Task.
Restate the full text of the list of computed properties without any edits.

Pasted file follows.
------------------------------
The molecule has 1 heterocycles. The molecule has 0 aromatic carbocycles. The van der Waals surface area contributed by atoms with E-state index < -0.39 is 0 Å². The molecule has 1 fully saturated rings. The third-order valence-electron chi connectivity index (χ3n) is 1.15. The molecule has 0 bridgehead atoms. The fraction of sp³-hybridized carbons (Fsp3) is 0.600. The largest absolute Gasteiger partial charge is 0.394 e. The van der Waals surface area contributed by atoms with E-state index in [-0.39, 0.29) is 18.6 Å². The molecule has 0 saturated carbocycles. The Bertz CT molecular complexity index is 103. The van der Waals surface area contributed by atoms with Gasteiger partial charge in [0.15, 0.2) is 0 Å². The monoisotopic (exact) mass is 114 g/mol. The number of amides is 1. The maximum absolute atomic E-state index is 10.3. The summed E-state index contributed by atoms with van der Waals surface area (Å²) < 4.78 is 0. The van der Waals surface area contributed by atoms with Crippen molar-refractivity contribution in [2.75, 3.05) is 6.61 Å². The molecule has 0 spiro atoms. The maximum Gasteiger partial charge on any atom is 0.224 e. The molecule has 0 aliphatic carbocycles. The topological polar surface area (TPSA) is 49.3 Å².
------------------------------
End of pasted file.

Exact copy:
The molecule has 1 heterocycles. The molecule has 0 aromatic carbocycles. The van der Waals surface area contributed by atoms with E-state index < -0.39 is 0 Å². The molecule has 1 fully saturated rings. The third-order valence-electron chi connectivity index (χ3n) is 1.15. The molecule has 0 bridgehead atoms. The fraction of sp³-hybridized carbons (Fsp3) is 0.600. The largest absolute Gasteiger partial charge is 0.394 e. The van der Waals surface area contributed by atoms with E-state index in [-0.39, 0.29) is 18.6 Å². The molecule has 0 saturated carbocycles. The Bertz CT molecular complexity index is 103. The van der Waals surface area contributed by atoms with Gasteiger partial charge in [0.15, 0.2) is 0 Å². The monoisotopic (exact) mass is 114 g/mol. The number of amides is 1. The maximum absolute atomic E-state index is 10.3. The summed E-state index contributed by atoms with van der Waals surface area (Å²) < 4.78 is 0. The van der Waals surface area contributed by atoms with Crippen molar-refractivity contribution in [2.75, 3.05) is 6.61 Å². The molecule has 0 spiro atoms. The maximum Gasteiger partial charge on any atom is 0.224 e. The molecule has 0 aliphatic carbocycles. The topological polar surface area (TPSA) is 49.3 Å².